In humanitarian contexts, evaluating impact poses unique challenges. From accessing key informants in volatile environments to navigating ethical considerations and power dynamics, humanitarian evaluations require careful planning and adaptation. The urgency of response further necessitates swift evaluation to inform timely decision-making.

The context plays a crucial role, when implementing an evaluation. Humanitarian evaluations are often undertaken during periods of severe disruption, which, in the case of complex emergencies, can be prolonged, thus:

  • Accessing key informants can be a challenge. People are moving and changing locations, which makes it a challenge to locate them.
  • The rapid project set-up results in the establishment of MEAL systems that are only partially implemented. It is crucial to have a MEAL system in place, as the monitoring will then feed into the evaluation.
  • There is a growing significance of accountability to affected populations.
  • When functioning in a context that is quite fragile and there are specific power dynamics in specific regions between governments and different organizations, credibility can be impacted.
  • Following humanitarian principles and ethical considerations could impact the design of impact evaluations and their overall implementation.
  • In complex and ever-changing contexts, it is essential to make flexible adjustments, such as reducing data collection and shortening surveys. We must carefully consider the methods used in conducting evaluations.
  • The urgency necessitates prompt evaluation to swiftly inform decision-making processes.

Principles guiding impact evaluation

To effectively navigate these challenges, impact evaluation must adhere to key principles:

  • Relevance and Appropriateness: The assessment should be customized to fit the specific context and the requirements of the affected population, keeping in mind the characteristics of the humanitarian crisis and the operational setting.

  • Rigour and Credibility: Using methodologies that produce dependable and credible outcomes, ensuring trust among all stakeholders.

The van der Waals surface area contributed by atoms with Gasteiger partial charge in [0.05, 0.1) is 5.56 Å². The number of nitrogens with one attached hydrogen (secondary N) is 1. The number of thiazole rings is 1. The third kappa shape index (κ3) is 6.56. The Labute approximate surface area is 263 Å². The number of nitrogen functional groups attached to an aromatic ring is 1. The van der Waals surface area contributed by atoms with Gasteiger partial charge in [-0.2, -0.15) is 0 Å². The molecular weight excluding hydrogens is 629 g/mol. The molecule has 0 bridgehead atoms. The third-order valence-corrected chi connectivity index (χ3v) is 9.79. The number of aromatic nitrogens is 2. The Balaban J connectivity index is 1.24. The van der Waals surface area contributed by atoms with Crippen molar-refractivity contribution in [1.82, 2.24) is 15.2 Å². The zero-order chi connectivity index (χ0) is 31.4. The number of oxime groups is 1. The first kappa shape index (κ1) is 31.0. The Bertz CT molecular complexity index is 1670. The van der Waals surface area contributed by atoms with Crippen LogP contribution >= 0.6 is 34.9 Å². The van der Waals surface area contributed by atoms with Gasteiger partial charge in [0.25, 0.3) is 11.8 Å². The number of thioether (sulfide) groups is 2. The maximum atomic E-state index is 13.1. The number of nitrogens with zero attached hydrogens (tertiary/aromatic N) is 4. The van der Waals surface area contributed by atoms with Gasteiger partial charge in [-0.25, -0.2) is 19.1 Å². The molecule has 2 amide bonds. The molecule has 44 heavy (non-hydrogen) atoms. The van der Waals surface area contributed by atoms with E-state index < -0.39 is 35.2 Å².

• Feasibility: Performing evaluations that are feasible and realistic given the available resources and on-the-ground circumstances.

  • Ethics and Equity: Guaranteeing that the evaluation process upholds the dignity and rights of all participants, especially vulnerable groups, and encompasses diverse viewpoints.

  • Transparency and Participation: Involving stakeholders at every stage of the evaluation process and being transparent.

  • Usefulness and Learning: Providing practical recommendations that enhance humanitarian practices and policies.

  • Accountability: Requiring humanitarian actors to answer to funders and the impacted population for their actions.


In conclusion, leveraging the OECD/DAC criteria for impact evaluation presents a powerful opportunity to enhance the effectiveness and accountability of development assistance. The use of the OECD/DAC criteria is crucial for improving the evaluation of development projects worldwide. These criteria provide vital standards and guidelines that promote transparency, accountability, and effectiveness in achieving global development objectives. Despite challenges, such as navigating complex humanitarian contexts and ensuring accountability, the adoption of these criteria has become standard practice since 1991. Adhering to key principles such as relevance, rigor, and transparency is essential for navigating the complexities of humanitarian evaluation. Ultimately, the ongoing journey of enhancing impact evaluation with the OECD/DAC criteria holds the potential to drive meaningful and sustainable global development outcomes.